While fiddling around with my mounts config, I repeatedly wished for an easy way to inspect the resulting virtual union filesystem, i.e. to be able “to see” that a certain mount happened as intended. Currently, I have to write some dummy template code that “materializes” my assumptions in HTML.
Is there a way to easily inspect/print/display the whole resulting union filesystem directly, e.g. a command like hugo config vfs that would print a tree of it?
I also noticed that how mounts work differs between Hugo’s component folders (I didn’t systematically test them all):
Overlay order: For most component folders, mounts configured later on have precedence over ones configured earlier, i.e. overwrite/overlay them. But the opposite seems true for the assets component folder.
Why? Are there more folders affected?
Deep merging: At least the content component folder is merged deeply, but static is not.
What about the other folders? Why does the merging strategy differ between Hugo’s component folders?
As to overlay order, the order is well defined for components: From left to right, starting with the project. For the order of mounts within a module I only remember adding test case for content (where the languages makes this interesting/relevant); I have never ever had a use for overlapping /assets mount in the same project, so I haven’t cared too much, but I don’t see how/why the order should be different.
As to different merge strategies; looking at my own comment you link to I see I wasn’t very precise. We certainly do merge static dirs between different modules, but when the end merge strategy is different between them, that’s because … they’re different, some examples:
For content, we have merge logic based on a mix of content files in different languages.
For data; because the file type (e.g. /data/foo.json and /data/foo.toml), we cannot just read in the overlay fs.
For i18n we merge on “language string/key level”
The original motivation behind these mounts was to get a way to mount (and merge …) remote folders via modules. There may be some limitations (and certainly also bugs) with these mounts (possibly related to overlapping mounts), but I suspect most of these issues is a symptom of a too complex setup.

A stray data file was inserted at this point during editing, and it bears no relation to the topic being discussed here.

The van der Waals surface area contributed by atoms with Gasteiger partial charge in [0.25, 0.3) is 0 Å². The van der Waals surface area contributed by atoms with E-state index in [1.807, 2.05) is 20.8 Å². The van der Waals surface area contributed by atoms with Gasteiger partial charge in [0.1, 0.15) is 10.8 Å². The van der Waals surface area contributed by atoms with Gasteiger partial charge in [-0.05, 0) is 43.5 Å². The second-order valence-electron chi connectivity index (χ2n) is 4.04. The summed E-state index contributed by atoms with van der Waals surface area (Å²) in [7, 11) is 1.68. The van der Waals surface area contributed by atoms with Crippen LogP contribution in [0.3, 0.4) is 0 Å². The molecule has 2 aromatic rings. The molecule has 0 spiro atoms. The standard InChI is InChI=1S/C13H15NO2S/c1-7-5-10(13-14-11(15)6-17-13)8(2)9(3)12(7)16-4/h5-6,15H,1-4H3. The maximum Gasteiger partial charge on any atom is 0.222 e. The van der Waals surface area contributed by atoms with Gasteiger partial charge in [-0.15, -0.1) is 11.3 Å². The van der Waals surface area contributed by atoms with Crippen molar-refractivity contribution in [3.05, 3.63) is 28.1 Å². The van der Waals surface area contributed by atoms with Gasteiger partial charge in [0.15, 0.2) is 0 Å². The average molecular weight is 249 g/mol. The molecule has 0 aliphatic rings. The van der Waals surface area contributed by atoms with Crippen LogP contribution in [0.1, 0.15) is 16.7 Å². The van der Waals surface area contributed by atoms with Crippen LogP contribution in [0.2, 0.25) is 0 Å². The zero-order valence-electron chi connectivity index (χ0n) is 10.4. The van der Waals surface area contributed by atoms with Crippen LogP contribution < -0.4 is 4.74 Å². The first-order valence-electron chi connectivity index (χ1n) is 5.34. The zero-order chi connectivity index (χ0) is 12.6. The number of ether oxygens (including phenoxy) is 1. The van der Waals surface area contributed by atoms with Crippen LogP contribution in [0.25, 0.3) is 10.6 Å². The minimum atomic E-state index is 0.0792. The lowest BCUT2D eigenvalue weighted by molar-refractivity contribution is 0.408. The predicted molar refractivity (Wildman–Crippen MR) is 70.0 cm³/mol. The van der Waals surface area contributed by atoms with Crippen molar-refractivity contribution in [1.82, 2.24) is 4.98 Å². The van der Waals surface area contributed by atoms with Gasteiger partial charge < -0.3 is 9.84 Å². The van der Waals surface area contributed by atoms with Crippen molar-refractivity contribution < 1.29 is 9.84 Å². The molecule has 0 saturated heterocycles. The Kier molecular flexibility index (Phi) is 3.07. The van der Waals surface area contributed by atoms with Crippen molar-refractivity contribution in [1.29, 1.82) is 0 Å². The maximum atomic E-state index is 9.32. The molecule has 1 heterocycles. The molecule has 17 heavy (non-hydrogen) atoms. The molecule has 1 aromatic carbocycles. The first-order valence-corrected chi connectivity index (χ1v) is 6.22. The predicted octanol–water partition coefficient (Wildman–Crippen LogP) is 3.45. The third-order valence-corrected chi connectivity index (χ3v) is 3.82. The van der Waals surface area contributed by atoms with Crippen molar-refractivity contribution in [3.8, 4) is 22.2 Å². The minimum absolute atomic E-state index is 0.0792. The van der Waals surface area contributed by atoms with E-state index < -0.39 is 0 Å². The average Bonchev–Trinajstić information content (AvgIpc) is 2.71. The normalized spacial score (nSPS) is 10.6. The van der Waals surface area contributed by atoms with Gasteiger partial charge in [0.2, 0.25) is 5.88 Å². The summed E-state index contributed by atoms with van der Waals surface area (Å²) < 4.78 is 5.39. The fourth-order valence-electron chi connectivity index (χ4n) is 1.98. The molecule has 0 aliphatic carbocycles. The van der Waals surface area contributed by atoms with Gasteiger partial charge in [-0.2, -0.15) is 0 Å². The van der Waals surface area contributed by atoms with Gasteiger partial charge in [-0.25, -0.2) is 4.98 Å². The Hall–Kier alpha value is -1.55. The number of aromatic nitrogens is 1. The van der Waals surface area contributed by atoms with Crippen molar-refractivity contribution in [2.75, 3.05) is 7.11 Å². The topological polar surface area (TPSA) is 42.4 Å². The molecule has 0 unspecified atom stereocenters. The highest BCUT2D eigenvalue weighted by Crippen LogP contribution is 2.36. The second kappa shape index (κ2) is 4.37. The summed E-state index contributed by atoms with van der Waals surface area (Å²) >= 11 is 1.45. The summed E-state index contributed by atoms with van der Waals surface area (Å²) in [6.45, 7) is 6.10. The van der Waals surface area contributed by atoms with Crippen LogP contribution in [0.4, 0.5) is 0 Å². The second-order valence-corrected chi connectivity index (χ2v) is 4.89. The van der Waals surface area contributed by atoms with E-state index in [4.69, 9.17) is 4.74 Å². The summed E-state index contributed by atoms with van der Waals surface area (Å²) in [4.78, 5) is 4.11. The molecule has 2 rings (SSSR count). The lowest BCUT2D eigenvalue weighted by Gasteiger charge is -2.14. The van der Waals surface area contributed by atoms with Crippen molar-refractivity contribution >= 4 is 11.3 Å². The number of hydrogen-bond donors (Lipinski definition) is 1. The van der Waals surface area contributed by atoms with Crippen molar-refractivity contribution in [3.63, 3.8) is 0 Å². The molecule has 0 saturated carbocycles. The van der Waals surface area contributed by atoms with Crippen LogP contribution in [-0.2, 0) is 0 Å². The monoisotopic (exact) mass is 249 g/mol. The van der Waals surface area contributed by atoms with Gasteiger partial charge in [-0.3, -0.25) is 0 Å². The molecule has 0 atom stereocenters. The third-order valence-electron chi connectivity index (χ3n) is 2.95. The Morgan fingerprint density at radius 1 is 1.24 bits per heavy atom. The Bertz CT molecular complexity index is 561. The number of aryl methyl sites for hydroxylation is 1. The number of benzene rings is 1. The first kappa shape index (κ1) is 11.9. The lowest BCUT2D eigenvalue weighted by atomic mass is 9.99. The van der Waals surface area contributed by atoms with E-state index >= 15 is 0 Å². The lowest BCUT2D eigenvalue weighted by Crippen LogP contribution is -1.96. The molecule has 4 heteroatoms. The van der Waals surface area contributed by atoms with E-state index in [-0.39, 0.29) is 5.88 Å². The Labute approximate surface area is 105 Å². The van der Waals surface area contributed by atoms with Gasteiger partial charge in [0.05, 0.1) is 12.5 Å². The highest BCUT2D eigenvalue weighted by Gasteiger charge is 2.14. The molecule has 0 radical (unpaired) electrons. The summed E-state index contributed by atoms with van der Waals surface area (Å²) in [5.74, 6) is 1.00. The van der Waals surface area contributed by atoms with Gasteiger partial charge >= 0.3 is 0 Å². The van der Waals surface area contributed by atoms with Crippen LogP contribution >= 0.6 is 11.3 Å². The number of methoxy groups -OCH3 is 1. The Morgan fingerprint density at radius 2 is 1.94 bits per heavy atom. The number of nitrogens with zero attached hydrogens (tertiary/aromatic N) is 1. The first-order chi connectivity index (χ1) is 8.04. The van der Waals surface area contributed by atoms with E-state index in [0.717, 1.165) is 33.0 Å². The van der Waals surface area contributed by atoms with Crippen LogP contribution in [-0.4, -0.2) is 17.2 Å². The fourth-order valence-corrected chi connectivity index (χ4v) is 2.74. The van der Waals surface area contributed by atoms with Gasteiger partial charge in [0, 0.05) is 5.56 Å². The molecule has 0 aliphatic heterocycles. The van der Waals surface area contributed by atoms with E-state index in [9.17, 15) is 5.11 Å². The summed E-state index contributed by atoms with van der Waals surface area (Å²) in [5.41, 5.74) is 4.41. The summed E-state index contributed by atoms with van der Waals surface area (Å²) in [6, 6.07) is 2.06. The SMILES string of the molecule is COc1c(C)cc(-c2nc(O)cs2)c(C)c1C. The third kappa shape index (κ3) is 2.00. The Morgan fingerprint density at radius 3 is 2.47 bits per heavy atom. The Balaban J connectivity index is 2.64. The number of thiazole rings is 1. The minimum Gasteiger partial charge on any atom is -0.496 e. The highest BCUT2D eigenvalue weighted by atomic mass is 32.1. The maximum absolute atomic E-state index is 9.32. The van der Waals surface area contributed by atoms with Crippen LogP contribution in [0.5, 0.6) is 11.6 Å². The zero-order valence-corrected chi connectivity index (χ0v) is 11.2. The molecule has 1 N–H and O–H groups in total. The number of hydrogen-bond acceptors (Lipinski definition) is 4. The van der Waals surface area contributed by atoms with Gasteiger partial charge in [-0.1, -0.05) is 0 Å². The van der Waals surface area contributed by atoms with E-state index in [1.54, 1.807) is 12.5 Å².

In this order I would expect that I can overwrite any of doks-core’s asset files (living under node_modules/@hyas/doks-core/assets/) by placing a customized version in my project’s assets/ folder.
What I experience instead, is that my custom assets/scss/app.scss is respected, but not the SCSS files that are @imported by this file (compiled via this Hugo template) like assets/scss/layouts/_pages.scss (the corresponding file from doks-core is used instead).
My custom assets/scss/layouts/_pages.scssis properly respected if I change the mounts rule from above to:
When I change the mount order to the following OTOH, my custom assets/scss/app.scss is not respected anymore (i.e. the corresponding file from doks-core is used instead), but the assets/scss/layouts/_pages.scss file and other @imported ones are:
I get a little bit dizzy looking at that “doks-core” project.
Yeah, I felt the same when I started using it. Discussion about pros and cons of using Node.js packages (npm) vs. Hugo modules happens here.
I haven’t tested this, but, you should be able to (…)
You also need to convert the other mounts needed by the whole Hyas/Doks setup to imports, since they are supposed to be managed via npm.
Anyways, you find a working setup in this GitLab repository. You can clone it, run npm install and then play around with its module config to reproduce what I described above (which actually strikes me as a bug in how multiple assets mounts within the same module get overlaid).
As I said, Hugo’s overlay file system overlays the different modules’ file systems on to of each other (starting with the project), so you need to rework your setup (which should be possible) in line with that mind set.
The overlay file system is built from MODULES starting from the project with a well defined merge behaviour.
Each module can have its set of mounts The term mount is borrowed from *nix. There’s no consept of merging or overlapping mounts in *nix mounts. Hugo’s mounts are more powerful compared to the Linux version but there are limitations.
The documented merging overlay file system is the composite of modules/themes NOT the mounts within one module.
Sure, we can certainly and will propably improve how Hugo’s file system mounts works, but my recommendation would be to try to use Hugo Modules as it was designed.
Note that the mounts configuration was a way to replace configDir etc. We do allow multiple settings for that mount, we even allow overlapping folder structures and it mostly works gread – but you should test it.